She had seen a moving statue in the museum that afternoon, a horse of red metal, hissing steam as it plunged haltingly about the interior, its hooves hopelessly tractionless on the resin floor. Its sinews were iron, its skinless body taught and gleaming. It stared at her with glass eyes discolored, one red, one black, paint and oil streaming like blood from its sockets, and as she had watched the mechanism gave a great and shuddering cry, the foot slipped from its proper joint, and with a popping sound of dislocation the great body tilted forward, careering precariously, before its terrible mass collapsed in the hallway before her.

There had been screams then, and a sudden pull from an unseen source, hands clasping her own to move her into quiet, a room without the mechanical horse, with open windows and light. He had apologized, a thousand times he begged her favor, asked her if he could summon a transport to get her home. She had thanked him gently and said No, she would wait in the gardens, she could find her own way home when the time came. Calmly she had accepted his hand as he led her from the room, his fingers clasping her wrist as though he needed more comfort than she. She had let him go at the entrance, past the disassembled remains of the great horse. He had fled rapidly, leaving the exoskeletal impression of his hands.

Tacitus sounded, its great bell dimming daytime impressions. With a snap the colored lights went out, the banshee-crowds along the evening street corridors evaporated, leaving only the smear of tobacco in the air. The street sounded its last funeral dirge as the iron-paned windows slammed shut, anticipating the invading light of next day.

It was a fly, caught confused, bumbling over glass sheer and invisible as its own wings. Rosselaire opened the window, watched it tumble to the air outside, vanishing.

They met wildly in the corridor, a profusion of skirts and limbs like birds caught inside, frantically fluttering in confusion and panic. No words, a simple shiver of skin overcome, washed sweaty and profuse, spreading everywhere in a rapid devolving of layers and textures. Again they swooped, trying to find an open window, a portal into the known yet forbidden outside. Their hands caught, displacing bones and clothing yet sounding no more than a whisper.

She met the lock, the seedy pulse of iron under her preternaturally summer fingers. Twisting, she pulled dexterously, and the pins turned and clicked like seashells as she sought to open the door.

“They will be finished with marzipan,” Rosselaire said then, ending the spell as quickly as she had begun it. The lock seized, complaining. Iron swelled morosely under her fingers, and she swept lithely with her other hand, catching Rosselaire’s fingers light with hollow bones.

“They are already finished,” she replied, and forced the lock, breaking the moment. With a gentle cry the door relented, and in a surge she pelted through the portal, Rosselaire held delicately under her palms, a shape afraid of fading.

The room rustled. It beheld them with its myriad of wings and compound eyes, and felt their vibrations with a mass of variegated scoping antennae. The room danced on millions of segmented legs, and chattered wing-cases of a thousand gently divergent varieties. The room breathed, and suddenly exhaled in a quivering pulse of bodies borne aloft, and the beetles flew brilliantly through shafts of moonlight from the windows in the ceiling. They scuttled across the floorboards and over each other and flew without pretentiousness to land on Rosselaire’s hair and body.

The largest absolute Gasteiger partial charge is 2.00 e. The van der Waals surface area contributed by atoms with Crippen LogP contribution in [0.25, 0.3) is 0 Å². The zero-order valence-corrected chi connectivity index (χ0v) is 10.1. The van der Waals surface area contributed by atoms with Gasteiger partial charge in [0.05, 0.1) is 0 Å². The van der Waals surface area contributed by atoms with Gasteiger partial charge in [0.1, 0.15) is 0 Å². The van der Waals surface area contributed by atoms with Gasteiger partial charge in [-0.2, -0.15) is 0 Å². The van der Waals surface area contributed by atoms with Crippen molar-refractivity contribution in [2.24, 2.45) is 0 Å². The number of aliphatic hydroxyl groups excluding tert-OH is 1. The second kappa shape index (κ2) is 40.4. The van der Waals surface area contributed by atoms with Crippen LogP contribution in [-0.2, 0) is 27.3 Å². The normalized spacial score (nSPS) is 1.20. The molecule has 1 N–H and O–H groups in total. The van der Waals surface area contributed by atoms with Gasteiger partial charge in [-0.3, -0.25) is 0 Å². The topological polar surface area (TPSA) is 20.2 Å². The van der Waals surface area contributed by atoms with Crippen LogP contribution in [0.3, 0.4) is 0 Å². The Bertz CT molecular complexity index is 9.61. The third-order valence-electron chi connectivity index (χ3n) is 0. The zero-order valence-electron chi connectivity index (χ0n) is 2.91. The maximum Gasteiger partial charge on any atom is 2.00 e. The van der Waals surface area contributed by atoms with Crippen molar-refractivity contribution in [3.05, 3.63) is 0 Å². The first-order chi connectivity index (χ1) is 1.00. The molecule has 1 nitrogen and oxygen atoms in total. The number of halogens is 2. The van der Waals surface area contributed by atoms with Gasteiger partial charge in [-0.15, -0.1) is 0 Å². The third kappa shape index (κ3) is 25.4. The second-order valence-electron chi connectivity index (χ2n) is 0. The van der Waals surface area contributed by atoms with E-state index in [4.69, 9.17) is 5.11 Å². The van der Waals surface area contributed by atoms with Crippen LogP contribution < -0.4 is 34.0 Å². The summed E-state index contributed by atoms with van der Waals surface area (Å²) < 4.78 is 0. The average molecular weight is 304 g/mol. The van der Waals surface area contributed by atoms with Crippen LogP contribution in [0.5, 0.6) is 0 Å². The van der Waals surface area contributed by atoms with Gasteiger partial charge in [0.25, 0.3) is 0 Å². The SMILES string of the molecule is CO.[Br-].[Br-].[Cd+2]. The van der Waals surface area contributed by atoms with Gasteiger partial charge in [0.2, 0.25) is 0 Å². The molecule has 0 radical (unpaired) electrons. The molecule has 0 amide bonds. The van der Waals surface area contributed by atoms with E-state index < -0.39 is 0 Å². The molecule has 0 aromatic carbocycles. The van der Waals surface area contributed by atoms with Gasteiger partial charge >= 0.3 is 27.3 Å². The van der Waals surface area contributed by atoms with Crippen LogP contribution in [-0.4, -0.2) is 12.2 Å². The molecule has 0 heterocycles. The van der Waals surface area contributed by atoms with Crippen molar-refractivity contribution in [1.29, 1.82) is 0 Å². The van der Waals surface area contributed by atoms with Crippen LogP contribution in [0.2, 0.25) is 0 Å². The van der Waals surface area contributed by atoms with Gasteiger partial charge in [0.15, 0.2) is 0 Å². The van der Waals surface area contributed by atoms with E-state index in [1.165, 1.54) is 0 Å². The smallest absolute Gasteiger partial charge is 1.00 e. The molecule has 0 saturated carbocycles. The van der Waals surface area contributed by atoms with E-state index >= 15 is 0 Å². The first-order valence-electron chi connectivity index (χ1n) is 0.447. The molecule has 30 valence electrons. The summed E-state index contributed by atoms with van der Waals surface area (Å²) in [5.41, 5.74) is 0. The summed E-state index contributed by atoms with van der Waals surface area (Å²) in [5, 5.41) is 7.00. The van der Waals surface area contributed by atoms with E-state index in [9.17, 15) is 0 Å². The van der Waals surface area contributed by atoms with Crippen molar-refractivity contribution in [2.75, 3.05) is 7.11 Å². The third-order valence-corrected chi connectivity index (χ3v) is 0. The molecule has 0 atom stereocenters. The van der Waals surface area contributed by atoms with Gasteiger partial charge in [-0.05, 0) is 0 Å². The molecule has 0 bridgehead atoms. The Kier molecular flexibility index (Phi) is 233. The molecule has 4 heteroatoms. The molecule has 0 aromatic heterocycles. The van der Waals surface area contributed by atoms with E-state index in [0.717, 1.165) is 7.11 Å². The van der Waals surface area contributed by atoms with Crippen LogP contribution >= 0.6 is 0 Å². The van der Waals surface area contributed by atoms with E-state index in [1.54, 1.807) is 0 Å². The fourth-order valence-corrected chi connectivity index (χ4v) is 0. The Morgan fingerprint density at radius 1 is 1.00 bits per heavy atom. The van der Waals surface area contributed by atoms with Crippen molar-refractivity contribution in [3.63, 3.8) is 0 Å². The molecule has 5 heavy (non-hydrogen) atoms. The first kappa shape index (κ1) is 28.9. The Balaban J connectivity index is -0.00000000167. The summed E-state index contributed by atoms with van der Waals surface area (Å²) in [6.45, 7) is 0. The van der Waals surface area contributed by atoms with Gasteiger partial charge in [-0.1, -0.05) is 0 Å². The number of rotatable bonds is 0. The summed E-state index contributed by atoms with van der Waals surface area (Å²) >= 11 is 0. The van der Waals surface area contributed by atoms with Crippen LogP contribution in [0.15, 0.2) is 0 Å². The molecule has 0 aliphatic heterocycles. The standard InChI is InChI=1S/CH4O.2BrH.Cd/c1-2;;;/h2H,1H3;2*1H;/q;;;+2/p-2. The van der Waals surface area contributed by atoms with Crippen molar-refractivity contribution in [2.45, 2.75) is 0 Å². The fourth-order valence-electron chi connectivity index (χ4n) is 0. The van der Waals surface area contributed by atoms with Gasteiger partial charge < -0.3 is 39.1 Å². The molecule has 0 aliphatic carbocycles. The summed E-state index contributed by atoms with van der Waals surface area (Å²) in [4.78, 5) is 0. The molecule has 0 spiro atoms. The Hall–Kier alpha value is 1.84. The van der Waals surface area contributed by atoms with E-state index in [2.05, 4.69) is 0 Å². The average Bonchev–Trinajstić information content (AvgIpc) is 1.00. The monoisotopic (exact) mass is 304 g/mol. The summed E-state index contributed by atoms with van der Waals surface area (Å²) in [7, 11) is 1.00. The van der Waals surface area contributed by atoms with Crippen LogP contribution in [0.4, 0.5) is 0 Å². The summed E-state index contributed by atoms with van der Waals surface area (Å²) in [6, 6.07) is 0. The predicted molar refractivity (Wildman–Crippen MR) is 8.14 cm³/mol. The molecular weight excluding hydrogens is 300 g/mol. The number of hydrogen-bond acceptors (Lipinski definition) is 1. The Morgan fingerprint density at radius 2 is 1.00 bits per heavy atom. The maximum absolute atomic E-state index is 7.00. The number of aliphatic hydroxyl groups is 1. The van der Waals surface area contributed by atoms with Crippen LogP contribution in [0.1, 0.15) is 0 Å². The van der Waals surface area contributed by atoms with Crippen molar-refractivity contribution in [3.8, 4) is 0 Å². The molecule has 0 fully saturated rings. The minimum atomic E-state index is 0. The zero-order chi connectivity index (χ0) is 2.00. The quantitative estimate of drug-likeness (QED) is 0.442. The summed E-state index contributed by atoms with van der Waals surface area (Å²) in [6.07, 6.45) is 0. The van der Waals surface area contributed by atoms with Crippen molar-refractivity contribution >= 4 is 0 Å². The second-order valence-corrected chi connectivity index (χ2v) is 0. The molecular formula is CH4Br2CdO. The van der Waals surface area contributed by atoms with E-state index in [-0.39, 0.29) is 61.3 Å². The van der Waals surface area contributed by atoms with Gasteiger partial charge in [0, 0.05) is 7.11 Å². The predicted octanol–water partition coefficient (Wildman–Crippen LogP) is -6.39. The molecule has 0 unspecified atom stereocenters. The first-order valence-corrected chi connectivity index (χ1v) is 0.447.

Rosselaire held, her eyes filling blue, her red hair undulating. Light danced from floor to ceiling, catching the brilliance of an elbow, a chin, a bone, a green or gold burnished carapace. The door swung shut trapping them all within, the flesh and moistening bodies and the thousands of inhuman segments flickering like candles in the light.

“Now,” said Iris, “now are you always mine.”

Iris slept lengthy through the cry of Courtship Bell, and still into the dull grey depression of Lamplight. Quietly, Rosselaire searched for the door’s iron key. She plucked gently-feeding bodies from her skin as she went, replacing them on the wooden floor, gathering her clothes about her as she slipped to the door.

She looked back before bending the key into place. Night hardened the room, and Iris within it, dark limbs and face and paper entrails of bedclothes colorless and drab, the scuttling beetles monochromatic in the dead wash of Moon’s light. Wraithlike, the insects rustled with the opening of the door, but they did not rise, kept silent the secret of her departure.

Morning light grew ponderously, filtered through the windows and barely registered on the ultra-violet analyses of her vision. During the night the surface of her body had grown hard and leathery, and now the faint rustling from beneath her shirt betrayed her, and for a moment she huddled vagabond beneath the remnants of her clothes.

Softly, Rosselaire opened the nearest window in the stairwell, loosening the folds of skirt and blouse as she did so. She perched incongruously, beautifully on the window ledge, and gazed at the desolate street beneath. Back inside, she heard the dull footsteps of Iris’ awakening. In response, she loosened the tight strings of the tunic of her skin and let the flesh, like the cloth above it, breathe away into morning, strands of a forgotten kite held on the tip of a jagged hand.

Effortlessly, she peeled the weight from her face, and felt the golden hair of the mask die to reveal her crown of quivering grey antennae. The faint softness of her abdomen distended, and fully she stood, glistening, and unfolded her wings.